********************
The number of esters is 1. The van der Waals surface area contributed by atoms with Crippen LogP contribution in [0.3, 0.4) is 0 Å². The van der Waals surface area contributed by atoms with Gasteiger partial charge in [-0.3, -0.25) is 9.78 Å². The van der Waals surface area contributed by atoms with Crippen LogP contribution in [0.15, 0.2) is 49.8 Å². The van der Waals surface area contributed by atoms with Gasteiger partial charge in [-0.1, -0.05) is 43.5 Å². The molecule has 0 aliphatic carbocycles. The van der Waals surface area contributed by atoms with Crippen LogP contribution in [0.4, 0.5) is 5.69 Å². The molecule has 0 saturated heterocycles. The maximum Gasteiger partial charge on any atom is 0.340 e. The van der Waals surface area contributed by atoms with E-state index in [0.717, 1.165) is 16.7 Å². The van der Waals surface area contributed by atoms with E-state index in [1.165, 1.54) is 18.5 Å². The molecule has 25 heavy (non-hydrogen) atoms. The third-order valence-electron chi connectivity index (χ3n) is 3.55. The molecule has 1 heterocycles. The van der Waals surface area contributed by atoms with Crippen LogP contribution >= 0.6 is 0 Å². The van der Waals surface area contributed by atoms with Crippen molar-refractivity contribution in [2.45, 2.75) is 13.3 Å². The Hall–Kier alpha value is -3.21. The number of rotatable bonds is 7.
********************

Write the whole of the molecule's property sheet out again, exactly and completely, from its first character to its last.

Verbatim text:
The number of esters is 1. The van der Waals surface area contributed by atoms with Crippen LogP contribution in [0.3, 0.4) is 0 Å². The van der Waals surface area contributed by atoms with Gasteiger partial charge in [-0.3, -0.25) is 9.78 Å². The van der Waals surface area contributed by atoms with Crippen LogP contribution in [0.15, 0.2) is 49.8 Å². The van der Waals surface area contributed by atoms with Gasteiger partial charge in [-0.1, -0.05) is 43.5 Å². The molecule has 0 aliphatic carbocycles. The van der Waals surface area contributed by atoms with Crippen LogP contribution in [0.4, 0.5) is 5.69 Å². The molecule has 0 saturated heterocycles. The maximum Gasteiger partial charge on any atom is 0.340 e. The van der Waals surface area contributed by atoms with E-state index in [0.717, 1.165) is 16.7 Å². The van der Waals surface area contributed by atoms with E-state index in [1.165, 1.54) is 18.5 Å². The molecule has 25 heavy (non-hydrogen) atoms. The third-order valence-electron chi connectivity index (χ3n) is 3.55. The molecule has 1 heterocycles. The van der Waals surface area contributed by atoms with Crippen LogP contribution >= 0.6 is 0 Å². The van der Waals surface area contributed by atoms with Crippen molar-refractivity contribution in [2.45, 2.75) is 13.3 Å². The Hall–Kier alpha value is -3.21. The number of rotatable bonds is 7.